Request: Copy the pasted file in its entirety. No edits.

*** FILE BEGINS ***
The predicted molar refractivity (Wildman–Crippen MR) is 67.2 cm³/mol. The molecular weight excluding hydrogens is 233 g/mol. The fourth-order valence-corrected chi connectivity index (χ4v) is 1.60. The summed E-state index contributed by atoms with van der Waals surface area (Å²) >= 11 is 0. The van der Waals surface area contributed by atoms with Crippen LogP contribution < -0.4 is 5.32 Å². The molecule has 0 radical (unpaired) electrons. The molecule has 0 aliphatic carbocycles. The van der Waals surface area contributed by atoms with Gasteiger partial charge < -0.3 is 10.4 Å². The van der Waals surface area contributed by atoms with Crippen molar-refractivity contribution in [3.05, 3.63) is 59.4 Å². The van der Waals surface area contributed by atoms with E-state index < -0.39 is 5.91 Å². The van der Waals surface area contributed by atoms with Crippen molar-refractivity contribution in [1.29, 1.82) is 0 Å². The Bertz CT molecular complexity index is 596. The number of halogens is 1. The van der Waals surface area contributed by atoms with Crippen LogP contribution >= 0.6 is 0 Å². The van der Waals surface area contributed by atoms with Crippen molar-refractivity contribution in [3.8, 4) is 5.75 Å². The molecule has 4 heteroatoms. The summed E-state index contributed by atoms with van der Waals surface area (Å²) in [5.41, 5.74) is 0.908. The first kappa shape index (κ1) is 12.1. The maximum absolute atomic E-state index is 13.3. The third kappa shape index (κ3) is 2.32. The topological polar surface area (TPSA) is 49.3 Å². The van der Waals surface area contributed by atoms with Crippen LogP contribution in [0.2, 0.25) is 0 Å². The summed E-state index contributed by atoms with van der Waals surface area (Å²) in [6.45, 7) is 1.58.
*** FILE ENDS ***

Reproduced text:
The predicted molar refractivity (Wildman–Crippen MR) is 67.2 cm³/mol. The molecular weight excluding hydrogens is 233 g/mol. The fourth-order valence-corrected chi connectivity index (χ4v) is 1.60. The summed E-state index contributed by atoms with van der Waals surface area (Å²) >= 11 is 0. The van der Waals surface area contributed by atoms with Crippen LogP contribution < -0.4 is 5.32 Å². The molecule has 0 radical (unpaired) electrons. The molecule has 0 aliphatic carbocycles. The van der Waals surface area contributed by atoms with Gasteiger partial charge < -0.3 is 10.4 Å². The van der Waals surface area contributed by atoms with Crippen molar-refractivity contribution in [3.05, 3.63) is 59.4 Å². The van der Waals surface area contributed by atoms with E-state index < -0.39 is 5.91 Å². The van der Waals surface area contributed by atoms with Crippen molar-refractivity contribution in [1.29, 1.82) is 0 Å². The Bertz CT molecular complexity index is 596. The number of halogens is 1. The van der Waals surface area contributed by atoms with Crippen LogP contribution >= 0.6 is 0 Å². The van der Waals surface area contributed by atoms with Crippen molar-refractivity contribution in [3.8, 4) is 5.75 Å². The molecule has 4 heteroatoms. The summed E-state index contributed by atoms with van der Waals surface area (Å²) in [5.41, 5.74) is 0.908. The first kappa shape index (κ1) is 12.1. The maximum absolute atomic E-state index is 13.3. The third kappa shape index (κ3) is 2.32. The topological polar surface area (TPSA) is 49.3 Å². The van der Waals surface area contributed by atoms with Crippen LogP contribution in [0.2, 0.25) is 0 Å². The summed E-state index contributed by atoms with van der Waals surface area (Å²) in [6.45, 7) is 1.58.